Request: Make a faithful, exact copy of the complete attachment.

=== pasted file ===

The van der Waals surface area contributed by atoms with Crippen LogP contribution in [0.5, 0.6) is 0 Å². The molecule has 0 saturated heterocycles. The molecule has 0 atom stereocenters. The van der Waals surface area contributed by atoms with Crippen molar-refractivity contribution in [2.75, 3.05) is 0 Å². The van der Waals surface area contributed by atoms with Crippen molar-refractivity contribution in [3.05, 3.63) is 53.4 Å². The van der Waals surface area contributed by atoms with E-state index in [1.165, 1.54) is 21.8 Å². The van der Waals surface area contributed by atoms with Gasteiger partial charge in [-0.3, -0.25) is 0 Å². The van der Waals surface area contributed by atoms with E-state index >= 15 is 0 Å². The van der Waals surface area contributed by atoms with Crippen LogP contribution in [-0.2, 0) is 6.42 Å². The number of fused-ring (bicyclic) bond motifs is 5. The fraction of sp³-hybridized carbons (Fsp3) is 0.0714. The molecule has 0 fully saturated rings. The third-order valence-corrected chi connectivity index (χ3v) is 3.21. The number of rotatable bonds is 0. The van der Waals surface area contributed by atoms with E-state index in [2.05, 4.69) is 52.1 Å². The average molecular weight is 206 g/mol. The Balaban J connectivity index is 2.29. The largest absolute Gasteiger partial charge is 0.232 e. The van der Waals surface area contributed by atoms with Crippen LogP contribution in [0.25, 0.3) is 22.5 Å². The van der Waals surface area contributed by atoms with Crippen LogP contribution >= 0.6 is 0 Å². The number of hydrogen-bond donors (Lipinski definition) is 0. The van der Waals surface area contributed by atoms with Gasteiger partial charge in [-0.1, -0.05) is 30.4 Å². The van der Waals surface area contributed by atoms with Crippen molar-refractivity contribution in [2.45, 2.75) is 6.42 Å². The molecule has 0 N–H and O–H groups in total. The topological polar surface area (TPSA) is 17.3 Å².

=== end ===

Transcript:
The van der Waals surface area contributed by atoms with Crippen LogP contribution in [0.5, 0.6) is 0 Å². The molecule has 0 saturated heterocycles. The molecule has 0 atom stereocenters. The van der Waals surface area contributed by atoms with Crippen molar-refractivity contribution in [2.75, 3.05) is 0 Å². The van der Waals surface area contributed by atoms with Crippen molar-refractivity contribution in [3.05, 3.63) is 53.4 Å². The van der Waals surface area contributed by atoms with E-state index in [1.165, 1.54) is 21.8 Å². The van der Waals surface area contributed by atoms with Gasteiger partial charge in [-0.3, -0.25) is 0 Å². The van der Waals surface area contributed by atoms with E-state index >= 15 is 0 Å². The van der Waals surface area contributed by atoms with Crippen LogP contribution in [-0.2, 0) is 6.42 Å². The number of fused-ring (bicyclic) bond motifs is 5. The fraction of sp³-hybridized carbons (Fsp3) is 0.0714. The molecule has 0 fully saturated rings. The third-order valence-corrected chi connectivity index (χ3v) is 3.21. The number of rotatable bonds is 0. The van der Waals surface area contributed by atoms with E-state index in [2.05, 4.69) is 52.1 Å². The average molecular weight is 206 g/mol. The Balaban J connectivity index is 2.29. The largest absolute Gasteiger partial charge is 0.232 e. The van der Waals surface area contributed by atoms with Crippen LogP contribution in [0.25, 0.3) is 22.5 Å². The van der Waals surface area contributed by atoms with Crippen LogP contribution >= 0.6 is 0 Å². The number of hydrogen-bond donors (Lipinski definition) is 0. The van der Waals surface area contributed by atoms with Gasteiger partial charge in [-0.1, -0.05) is 30.4 Å². The van der Waals surface area contributed by atoms with Crippen molar-refractivity contribution in [2.45, 2.75) is 6.42 Å². The molecule has 0 N–H and O–H groups in total. The topological polar surface area (TPSA) is 17.3 Å².